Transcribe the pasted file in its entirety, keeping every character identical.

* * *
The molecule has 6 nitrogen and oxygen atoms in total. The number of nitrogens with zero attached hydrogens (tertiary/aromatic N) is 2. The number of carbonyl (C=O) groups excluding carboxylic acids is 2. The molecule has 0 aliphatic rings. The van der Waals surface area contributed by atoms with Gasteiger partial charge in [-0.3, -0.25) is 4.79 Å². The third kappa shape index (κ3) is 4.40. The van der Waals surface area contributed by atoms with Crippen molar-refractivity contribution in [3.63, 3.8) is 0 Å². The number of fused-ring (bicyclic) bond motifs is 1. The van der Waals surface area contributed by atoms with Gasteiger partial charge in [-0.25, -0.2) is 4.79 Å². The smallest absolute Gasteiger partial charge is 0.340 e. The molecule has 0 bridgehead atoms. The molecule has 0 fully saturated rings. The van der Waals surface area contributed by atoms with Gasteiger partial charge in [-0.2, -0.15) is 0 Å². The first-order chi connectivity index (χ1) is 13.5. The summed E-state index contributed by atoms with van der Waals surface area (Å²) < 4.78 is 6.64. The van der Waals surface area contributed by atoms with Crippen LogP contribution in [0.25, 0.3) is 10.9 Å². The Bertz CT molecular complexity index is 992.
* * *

The molecule has 6 nitrogen and oxygen atoms in total. The number of nitrogens with zero attached hydrogens (tertiary/aromatic N) is 2. The number of carbonyl (C=O) groups excluding carboxylic acids is 2. The molecule has 0 aliphatic rings. The van der Waals surface area contributed by atoms with Gasteiger partial charge in [-0.3, -0.25) is 4.79 Å². The third kappa shape index (κ3) is 4.40. The van der Waals surface area contributed by atoms with Crippen molar-refractivity contribution in [3.63, 3.8) is 0 Å². The number of fused-ring (bicyclic) bond motifs is 1. The van der Waals surface area contributed by atoms with Gasteiger partial charge in [-0.25, -0.2) is 4.79 Å². The smallest absolute Gasteiger partial charge is 0.340 e. The molecule has 0 bridgehead atoms. The molecule has 0 fully saturated rings. The van der Waals surface area contributed by atoms with Gasteiger partial charge in [-0.2, -0.15) is 0 Å². The first-order chi connectivity index (χ1) is 13.5. The summed E-state index contributed by atoms with van der Waals surface area (Å²) < 4.78 is 6.64. The van der Waals surface area contributed by atoms with Crippen LogP contribution in [0.25, 0.3) is 10.9 Å². The Bertz CT molecular complexity index is 992.